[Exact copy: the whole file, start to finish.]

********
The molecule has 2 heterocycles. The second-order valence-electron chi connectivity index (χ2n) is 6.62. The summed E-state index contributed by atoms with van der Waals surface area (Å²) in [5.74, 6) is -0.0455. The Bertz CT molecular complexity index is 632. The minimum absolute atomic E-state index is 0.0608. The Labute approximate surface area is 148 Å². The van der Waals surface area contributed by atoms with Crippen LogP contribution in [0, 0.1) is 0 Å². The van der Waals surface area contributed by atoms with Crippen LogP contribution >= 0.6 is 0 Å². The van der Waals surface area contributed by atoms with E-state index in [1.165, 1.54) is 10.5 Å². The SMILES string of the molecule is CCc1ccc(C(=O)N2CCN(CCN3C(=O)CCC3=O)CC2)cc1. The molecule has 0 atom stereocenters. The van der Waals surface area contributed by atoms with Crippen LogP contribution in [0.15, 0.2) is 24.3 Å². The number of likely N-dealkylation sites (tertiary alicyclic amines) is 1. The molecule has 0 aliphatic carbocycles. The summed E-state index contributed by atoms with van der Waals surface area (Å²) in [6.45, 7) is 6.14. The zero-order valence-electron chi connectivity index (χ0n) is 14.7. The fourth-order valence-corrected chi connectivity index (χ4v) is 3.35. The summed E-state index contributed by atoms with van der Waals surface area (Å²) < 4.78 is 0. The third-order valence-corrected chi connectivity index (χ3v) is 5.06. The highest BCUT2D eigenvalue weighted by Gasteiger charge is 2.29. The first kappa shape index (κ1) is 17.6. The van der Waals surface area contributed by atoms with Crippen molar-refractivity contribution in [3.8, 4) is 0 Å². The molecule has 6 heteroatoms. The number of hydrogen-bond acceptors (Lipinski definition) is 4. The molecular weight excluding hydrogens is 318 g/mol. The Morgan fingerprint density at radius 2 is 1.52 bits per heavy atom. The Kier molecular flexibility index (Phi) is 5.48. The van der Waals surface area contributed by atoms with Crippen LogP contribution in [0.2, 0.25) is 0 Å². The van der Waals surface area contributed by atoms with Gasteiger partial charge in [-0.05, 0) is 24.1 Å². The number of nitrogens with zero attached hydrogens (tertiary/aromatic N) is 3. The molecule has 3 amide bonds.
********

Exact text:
The molecule has 2 heterocycles. The second-order valence-electron chi connectivity index (χ2n) is 6.62. The summed E-state index contributed by atoms with van der Waals surface area (Å²) in [5.74, 6) is -0.0455. The Bertz CT molecular complexity index is 632. The minimum absolute atomic E-state index is 0.0608. The Labute approximate surface area is 148 Å². The van der Waals surface area contributed by atoms with Crippen LogP contribution in [0, 0.1) is 0 Å². The van der Waals surface area contributed by atoms with Crippen LogP contribution >= 0.6 is 0 Å². The van der Waals surface area contributed by atoms with E-state index in [1.165, 1.54) is 10.5 Å². The SMILES string of the molecule is CCc1ccc(C(=O)N2CCN(CCN3C(=O)CCC3=O)CC2)cc1. The molecule has 0 atom stereocenters. The van der Waals surface area contributed by atoms with Crippen LogP contribution in [0.15, 0.2) is 24.3 Å². The number of likely N-dealkylation sites (tertiary alicyclic amines) is 1. The molecule has 0 aliphatic carbocycles. The summed E-state index contributed by atoms with van der Waals surface area (Å²) in [6.45, 7) is 6.14. The zero-order valence-electron chi connectivity index (χ0n) is 14.7. The fourth-order valence-corrected chi connectivity index (χ4v) is 3.35. The summed E-state index contributed by atoms with van der Waals surface area (Å²) < 4.78 is 0. The third-order valence-corrected chi connectivity index (χ3v) is 5.06. The highest BCUT2D eigenvalue weighted by Gasteiger charge is 2.29. The first kappa shape index (κ1) is 17.6. The van der Waals surface area contributed by atoms with Crippen molar-refractivity contribution in [3.8, 4) is 0 Å². The molecule has 6 heteroatoms. The number of hydrogen-bond acceptors (Lipinski definition) is 4. The molecular weight excluding hydrogens is 318 g/mol. The Morgan fingerprint density at radius 2 is 1.52 bits per heavy atom. The Kier molecular flexibility index (Phi) is 5.48. The van der Waals surface area contributed by atoms with Crippen LogP contribution in [0.2, 0.25) is 0 Å². The van der Waals surface area contributed by atoms with Gasteiger partial charge in [-0.05, 0) is 24.1 Å². The number of nitrogens with zero attached hydrogens (tertiary/aromatic N) is 3. The molecule has 3 amide bonds.